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British prince optimistic over the future of the Amur Tiger

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12 July 2012


Prince and Princess Michael of Kent. Picture: The Siberian Times 

'This is something interesting which is new and hot', he said in an interview with the Sunday Express newspaper in London. 

'I am full of praise for the Russians for creating this park because it is going to protect some of the most endangered big cats on the planet. The thing is, tigers are territorial and so they require a great deal of space. This park greatly increases the land available to them.'

Prince Michael, a relative of the Romanov dynasty which ruled Russia before 1917, sees the new far-eastern national park - running along the border with China - as critical for saving the Amur tiger, the planet's largest cat, and the even more endangered Siberian leopard 'of which there are only a handful left'. 

A long-time campaigner for the rare tiger, as well as a regular visitor to Russia, he recently addressed a function in the UK parliament on behalf of the wildlife artist David Shepherd's Wildlife Foundation and its fund-raising Tiger Time campaign.

Amur Tiger, by Sergei Belski

Amur Tiger, picture: Sergei Belski 

Accompanied by his wife Princess Michael of Kent, told this gathering: 'We all know that Chinese medicine uses parts of tigers. If we are going to cure this as a worldwide issue there is no sense bludgeoning people to do better and wildly saying the killing has to stop. 

'I think the initiatives have to come from within the country. Little by little we can massage their thinking. It takes time but it allows them to come up with ideas of their own.'

He warned: 'As long as there is a demand for ivory or tiger parts, there will be poaching.'

During one visit to Siberia, the prince - noted for his likeness to last Tsar Nikolai II - encountered these threatened tigers.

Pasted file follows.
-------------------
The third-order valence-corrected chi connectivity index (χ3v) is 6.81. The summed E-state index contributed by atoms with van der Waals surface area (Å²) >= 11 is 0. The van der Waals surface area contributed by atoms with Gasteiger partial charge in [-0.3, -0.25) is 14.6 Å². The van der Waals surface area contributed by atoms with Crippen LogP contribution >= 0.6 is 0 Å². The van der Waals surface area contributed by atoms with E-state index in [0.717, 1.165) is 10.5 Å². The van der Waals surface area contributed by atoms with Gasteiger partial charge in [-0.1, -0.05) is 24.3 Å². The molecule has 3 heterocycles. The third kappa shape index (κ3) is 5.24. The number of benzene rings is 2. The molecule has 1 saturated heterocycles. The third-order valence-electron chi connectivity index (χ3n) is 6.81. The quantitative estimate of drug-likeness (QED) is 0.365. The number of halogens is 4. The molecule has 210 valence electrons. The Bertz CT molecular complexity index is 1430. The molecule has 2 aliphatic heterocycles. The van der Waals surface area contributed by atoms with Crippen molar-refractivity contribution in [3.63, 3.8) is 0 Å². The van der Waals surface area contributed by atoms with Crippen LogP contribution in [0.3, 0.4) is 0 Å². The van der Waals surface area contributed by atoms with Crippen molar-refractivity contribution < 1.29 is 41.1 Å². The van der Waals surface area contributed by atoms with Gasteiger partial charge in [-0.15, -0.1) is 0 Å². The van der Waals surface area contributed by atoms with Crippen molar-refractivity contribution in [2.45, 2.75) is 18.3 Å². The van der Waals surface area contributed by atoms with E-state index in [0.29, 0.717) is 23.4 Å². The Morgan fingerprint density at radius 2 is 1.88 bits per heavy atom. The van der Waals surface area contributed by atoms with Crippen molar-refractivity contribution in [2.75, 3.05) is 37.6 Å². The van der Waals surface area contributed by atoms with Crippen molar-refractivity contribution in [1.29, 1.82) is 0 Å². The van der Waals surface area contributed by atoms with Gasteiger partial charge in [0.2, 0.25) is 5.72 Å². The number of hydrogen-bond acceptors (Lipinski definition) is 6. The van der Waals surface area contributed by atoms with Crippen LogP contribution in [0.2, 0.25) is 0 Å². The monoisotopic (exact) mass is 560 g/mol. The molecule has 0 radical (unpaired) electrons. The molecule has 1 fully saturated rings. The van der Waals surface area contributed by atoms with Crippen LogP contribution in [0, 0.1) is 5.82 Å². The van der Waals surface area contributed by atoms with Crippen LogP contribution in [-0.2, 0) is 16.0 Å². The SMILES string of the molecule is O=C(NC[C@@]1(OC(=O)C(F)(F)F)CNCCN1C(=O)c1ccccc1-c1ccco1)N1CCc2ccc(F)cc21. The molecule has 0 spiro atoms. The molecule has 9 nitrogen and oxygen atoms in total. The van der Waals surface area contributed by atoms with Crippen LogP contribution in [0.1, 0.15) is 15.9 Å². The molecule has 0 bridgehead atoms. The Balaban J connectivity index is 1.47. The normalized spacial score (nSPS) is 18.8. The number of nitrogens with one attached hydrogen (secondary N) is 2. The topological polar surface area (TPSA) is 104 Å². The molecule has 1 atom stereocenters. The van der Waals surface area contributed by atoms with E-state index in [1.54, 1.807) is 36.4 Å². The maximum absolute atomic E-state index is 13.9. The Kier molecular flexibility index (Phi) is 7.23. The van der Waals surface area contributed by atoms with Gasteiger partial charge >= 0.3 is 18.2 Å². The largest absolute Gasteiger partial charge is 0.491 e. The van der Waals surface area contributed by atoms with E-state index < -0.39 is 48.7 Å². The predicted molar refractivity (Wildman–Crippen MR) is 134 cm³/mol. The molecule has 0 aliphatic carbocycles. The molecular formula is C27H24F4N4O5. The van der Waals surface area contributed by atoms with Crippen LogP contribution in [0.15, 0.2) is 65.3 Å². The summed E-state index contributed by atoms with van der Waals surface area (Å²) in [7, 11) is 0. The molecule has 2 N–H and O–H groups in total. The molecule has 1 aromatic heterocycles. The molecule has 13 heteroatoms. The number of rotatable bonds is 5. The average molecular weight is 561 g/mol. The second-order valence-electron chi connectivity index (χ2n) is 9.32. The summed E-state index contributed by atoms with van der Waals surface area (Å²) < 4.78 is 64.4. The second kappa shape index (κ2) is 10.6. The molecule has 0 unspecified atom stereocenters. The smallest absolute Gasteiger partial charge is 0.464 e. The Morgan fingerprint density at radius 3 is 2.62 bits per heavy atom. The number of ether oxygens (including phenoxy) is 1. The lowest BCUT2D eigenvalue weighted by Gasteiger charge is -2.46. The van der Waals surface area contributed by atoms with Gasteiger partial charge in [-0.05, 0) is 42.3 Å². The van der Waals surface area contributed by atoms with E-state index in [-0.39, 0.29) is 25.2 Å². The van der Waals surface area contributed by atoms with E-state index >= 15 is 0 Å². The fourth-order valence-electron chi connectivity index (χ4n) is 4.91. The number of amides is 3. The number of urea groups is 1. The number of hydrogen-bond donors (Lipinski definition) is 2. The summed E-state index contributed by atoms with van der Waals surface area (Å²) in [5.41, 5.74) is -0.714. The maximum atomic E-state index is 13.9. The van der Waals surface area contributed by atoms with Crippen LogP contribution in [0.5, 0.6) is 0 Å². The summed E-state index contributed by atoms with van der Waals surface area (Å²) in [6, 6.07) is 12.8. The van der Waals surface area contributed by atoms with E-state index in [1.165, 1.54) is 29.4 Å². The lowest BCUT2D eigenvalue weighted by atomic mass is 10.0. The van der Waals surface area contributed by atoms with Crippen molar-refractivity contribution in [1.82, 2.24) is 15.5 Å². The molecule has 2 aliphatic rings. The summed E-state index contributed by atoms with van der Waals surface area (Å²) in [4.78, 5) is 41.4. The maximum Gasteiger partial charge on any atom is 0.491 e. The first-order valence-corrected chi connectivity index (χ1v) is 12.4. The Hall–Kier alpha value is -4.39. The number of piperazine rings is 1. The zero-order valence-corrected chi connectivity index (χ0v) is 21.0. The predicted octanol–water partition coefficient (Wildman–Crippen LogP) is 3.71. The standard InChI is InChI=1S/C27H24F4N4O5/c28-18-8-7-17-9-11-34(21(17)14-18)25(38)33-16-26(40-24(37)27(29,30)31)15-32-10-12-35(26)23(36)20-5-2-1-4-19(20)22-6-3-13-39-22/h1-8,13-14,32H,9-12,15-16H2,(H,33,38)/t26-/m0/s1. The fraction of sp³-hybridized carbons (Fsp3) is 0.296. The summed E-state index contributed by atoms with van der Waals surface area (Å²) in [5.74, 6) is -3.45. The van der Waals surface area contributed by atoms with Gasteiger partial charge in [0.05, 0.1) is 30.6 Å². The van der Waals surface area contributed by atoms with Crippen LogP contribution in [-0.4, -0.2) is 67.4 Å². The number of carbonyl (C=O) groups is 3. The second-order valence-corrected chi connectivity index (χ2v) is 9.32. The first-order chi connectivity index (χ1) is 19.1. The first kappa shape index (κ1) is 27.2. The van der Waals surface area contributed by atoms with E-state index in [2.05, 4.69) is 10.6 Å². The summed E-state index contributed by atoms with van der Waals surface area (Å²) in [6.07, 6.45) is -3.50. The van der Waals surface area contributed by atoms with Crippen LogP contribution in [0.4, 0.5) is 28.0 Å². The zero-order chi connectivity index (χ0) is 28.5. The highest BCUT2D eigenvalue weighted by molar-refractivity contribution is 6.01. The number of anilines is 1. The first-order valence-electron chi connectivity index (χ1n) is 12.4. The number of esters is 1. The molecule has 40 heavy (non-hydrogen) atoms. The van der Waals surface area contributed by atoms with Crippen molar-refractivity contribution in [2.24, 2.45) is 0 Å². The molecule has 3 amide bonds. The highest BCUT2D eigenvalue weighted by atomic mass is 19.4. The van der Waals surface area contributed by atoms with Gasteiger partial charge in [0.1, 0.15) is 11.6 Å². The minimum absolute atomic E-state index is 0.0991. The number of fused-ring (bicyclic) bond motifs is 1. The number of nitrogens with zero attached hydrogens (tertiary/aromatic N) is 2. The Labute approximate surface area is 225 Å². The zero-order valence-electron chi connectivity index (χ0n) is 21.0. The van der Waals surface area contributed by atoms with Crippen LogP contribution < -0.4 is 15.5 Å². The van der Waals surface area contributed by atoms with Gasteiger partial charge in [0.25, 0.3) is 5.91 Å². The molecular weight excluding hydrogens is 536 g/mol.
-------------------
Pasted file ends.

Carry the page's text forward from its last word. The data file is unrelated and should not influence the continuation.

'I have been lucky to see Amur tigers', he told the British newspaper.  

'I was on a motorcycle expedition through Russia in 2005 and it led straight through a conservation area where they have these wonderful creatures."

He stressed: 'There were these Russian wildlife experts who were caring for tigers which had been either wounded by poachers or orphaned and it was here that I met two of these tigers. They were enormous.

'We were being led around by the head man and one tiger had been reared by him and obviously recognised him. Although the tiger was lying there, his eyes followed this man, not in a hostile way but in a friendly way.

'It was very interesting to see the relationship between man and beast.

'I think they are extraordinarily evocative animals and one of the attractions about them is their rarity. In spite of so much work being done to protect them, their numbers are very much in decline.'

Princess Michael of Kent, left, Prince Michael of Kent
Princess Michael of Kent, Prince Michael of Kent. Picture: The Siberian Times

Prince Michael remains optimistic for the tiger's future, despite the threats it faces. 

'The quality of the Russian anti-poaching teams is very high. Many of them have backgrounds in the armed forces and they are not going to behave in a silly way or do anything irresponsible but there is a limit to what you can do if you find someone.

'What are you going to do? Shout at him to run away? It is a tough one but sometimes you have to take tough measures."

The prince is not alone in praising the Russian authorities for establishing the new national park, which came into operation in April 2012 after an order was signed by Vladimir Putin, then prime minister, now president, the country's most prominent champion of the endangered wild cats.